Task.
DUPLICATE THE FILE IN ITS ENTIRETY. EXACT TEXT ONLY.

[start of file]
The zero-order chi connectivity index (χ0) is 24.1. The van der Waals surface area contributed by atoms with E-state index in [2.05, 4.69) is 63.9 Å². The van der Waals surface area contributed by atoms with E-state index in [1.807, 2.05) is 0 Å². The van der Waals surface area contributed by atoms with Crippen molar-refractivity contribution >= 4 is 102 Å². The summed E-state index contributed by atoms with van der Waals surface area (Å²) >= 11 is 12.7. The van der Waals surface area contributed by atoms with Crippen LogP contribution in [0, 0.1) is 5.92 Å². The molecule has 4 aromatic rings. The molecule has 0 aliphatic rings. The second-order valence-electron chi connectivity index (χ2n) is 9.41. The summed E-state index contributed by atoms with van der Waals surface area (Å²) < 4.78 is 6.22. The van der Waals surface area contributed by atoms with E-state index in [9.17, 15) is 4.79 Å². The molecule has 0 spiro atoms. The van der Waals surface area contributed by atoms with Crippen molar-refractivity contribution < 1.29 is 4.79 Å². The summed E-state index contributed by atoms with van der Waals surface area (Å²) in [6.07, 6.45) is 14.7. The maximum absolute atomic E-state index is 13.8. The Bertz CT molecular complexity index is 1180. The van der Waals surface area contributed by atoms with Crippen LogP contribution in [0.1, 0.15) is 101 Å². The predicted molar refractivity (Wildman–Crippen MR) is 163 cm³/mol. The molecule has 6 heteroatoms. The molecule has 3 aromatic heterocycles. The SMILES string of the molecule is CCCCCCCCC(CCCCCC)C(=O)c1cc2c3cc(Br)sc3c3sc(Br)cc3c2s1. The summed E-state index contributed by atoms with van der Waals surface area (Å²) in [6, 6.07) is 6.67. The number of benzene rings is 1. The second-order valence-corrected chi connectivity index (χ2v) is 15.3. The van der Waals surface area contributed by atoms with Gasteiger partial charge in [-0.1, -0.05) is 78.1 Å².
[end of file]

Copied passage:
The zero-order chi connectivity index (χ0) is 24.1. The van der Waals surface area contributed by atoms with E-state index in [2.05, 4.69) is 63.9 Å². The van der Waals surface area contributed by atoms with E-state index in [1.807, 2.05) is 0 Å². The van der Waals surface area contributed by atoms with Crippen molar-refractivity contribution >= 4 is 102 Å². The summed E-state index contributed by atoms with van der Waals surface area (Å²) >= 11 is 12.7. The van der Waals surface area contributed by atoms with Crippen LogP contribution in [0, 0.1) is 5.92 Å². The molecule has 4 aromatic rings. The molecule has 0 aliphatic rings. The second-order valence-electron chi connectivity index (χ2n) is 9.41. The summed E-state index contributed by atoms with van der Waals surface area (Å²) < 4.78 is 6.22. The van der Waals surface area contributed by atoms with E-state index in [9.17, 15) is 4.79 Å². The molecule has 0 spiro atoms. The van der Waals surface area contributed by atoms with Crippen molar-refractivity contribution < 1.29 is 4.79 Å². The summed E-state index contributed by atoms with van der Waals surface area (Å²) in [6.07, 6.45) is 14.7. The maximum absolute atomic E-state index is 13.8. The Bertz CT molecular complexity index is 1180. The van der Waals surface area contributed by atoms with Crippen LogP contribution in [0.1, 0.15) is 101 Å². The predicted molar refractivity (Wildman–Crippen MR) is 163 cm³/mol. The molecule has 6 heteroatoms. The molecule has 3 aromatic heterocycles. The SMILES string of the molecule is CCCCCCCCC(CCCCCC)C(=O)c1cc2c3cc(Br)sc3c3sc(Br)cc3c2s1. The summed E-state index contributed by atoms with van der Waals surface area (Å²) in [6, 6.07) is 6.67. The number of benzene rings is 1. The second-order valence-corrected chi connectivity index (χ2v) is 15.3. The van der Waals surface area contributed by atoms with Gasteiger partial charge in [-0.1, -0.05) is 78.1 Å².